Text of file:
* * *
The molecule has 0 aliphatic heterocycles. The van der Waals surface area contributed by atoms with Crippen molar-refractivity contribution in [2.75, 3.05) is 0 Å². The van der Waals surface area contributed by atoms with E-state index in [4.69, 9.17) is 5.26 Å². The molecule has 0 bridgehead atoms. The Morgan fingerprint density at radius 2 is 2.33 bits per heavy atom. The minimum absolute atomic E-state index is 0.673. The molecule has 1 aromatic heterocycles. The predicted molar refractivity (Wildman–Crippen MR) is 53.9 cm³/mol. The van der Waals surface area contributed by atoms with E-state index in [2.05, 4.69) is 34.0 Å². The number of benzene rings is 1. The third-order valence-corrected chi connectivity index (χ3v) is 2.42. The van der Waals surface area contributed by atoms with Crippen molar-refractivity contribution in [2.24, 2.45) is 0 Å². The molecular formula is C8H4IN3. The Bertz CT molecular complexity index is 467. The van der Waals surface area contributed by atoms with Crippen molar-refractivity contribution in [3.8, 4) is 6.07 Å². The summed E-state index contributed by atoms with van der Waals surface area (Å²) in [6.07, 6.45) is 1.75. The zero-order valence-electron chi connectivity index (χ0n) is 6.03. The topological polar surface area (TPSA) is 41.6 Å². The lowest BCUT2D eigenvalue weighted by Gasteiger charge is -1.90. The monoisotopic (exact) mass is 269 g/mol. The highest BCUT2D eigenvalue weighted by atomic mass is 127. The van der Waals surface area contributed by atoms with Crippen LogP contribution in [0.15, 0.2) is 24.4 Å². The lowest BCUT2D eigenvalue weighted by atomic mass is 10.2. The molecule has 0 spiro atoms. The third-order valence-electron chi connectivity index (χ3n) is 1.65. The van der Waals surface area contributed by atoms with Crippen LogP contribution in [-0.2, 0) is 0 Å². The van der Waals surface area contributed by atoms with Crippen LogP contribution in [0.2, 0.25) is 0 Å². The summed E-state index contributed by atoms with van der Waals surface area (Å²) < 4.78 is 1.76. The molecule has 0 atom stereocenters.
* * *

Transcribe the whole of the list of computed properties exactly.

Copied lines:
The molecule has 0 aliphatic heterocycles. The van der Waals surface area contributed by atoms with Crippen molar-refractivity contribution in [2.75, 3.05) is 0 Å². The van der Waals surface area contributed by atoms with E-state index in [4.69, 9.17) is 5.26 Å². The molecule has 0 bridgehead atoms. The Morgan fingerprint density at radius 2 is 2.33 bits per heavy atom. The minimum absolute atomic E-state index is 0.673. The molecule has 1 aromatic heterocycles. The predicted molar refractivity (Wildman–Crippen MR) is 53.9 cm³/mol. The van der Waals surface area contributed by atoms with E-state index in [2.05, 4.69) is 34.0 Å². The number of benzene rings is 1. The third-order valence-corrected chi connectivity index (χ3v) is 2.42. The van der Waals surface area contributed by atoms with Crippen molar-refractivity contribution in [2.24, 2.45) is 0 Å². The molecular formula is C8H4IN3. The Bertz CT molecular complexity index is 467. The van der Waals surface area contributed by atoms with Crippen molar-refractivity contribution in [3.8, 4) is 6.07 Å². The summed E-state index contributed by atoms with van der Waals surface area (Å²) in [6.07, 6.45) is 1.75. The zero-order valence-electron chi connectivity index (χ0n) is 6.03. The topological polar surface area (TPSA) is 41.6 Å². The lowest BCUT2D eigenvalue weighted by Gasteiger charge is -1.90. The monoisotopic (exact) mass is 269 g/mol. The highest BCUT2D eigenvalue weighted by atomic mass is 127. The van der Waals surface area contributed by atoms with Crippen LogP contribution in [0.15, 0.2) is 24.4 Å². The lowest BCUT2D eigenvalue weighted by atomic mass is 10.2. The molecule has 0 spiro atoms. The third-order valence-electron chi connectivity index (χ3n) is 1.65. The van der Waals surface area contributed by atoms with Crippen LogP contribution in [-0.2, 0) is 0 Å². The van der Waals surface area contributed by atoms with Crippen LogP contribution in [0.2, 0.25) is 0 Å². The summed E-state index contributed by atoms with van der Waals surface area (Å²) < 4.78 is 1.76. The molecule has 0 atom stereocenters.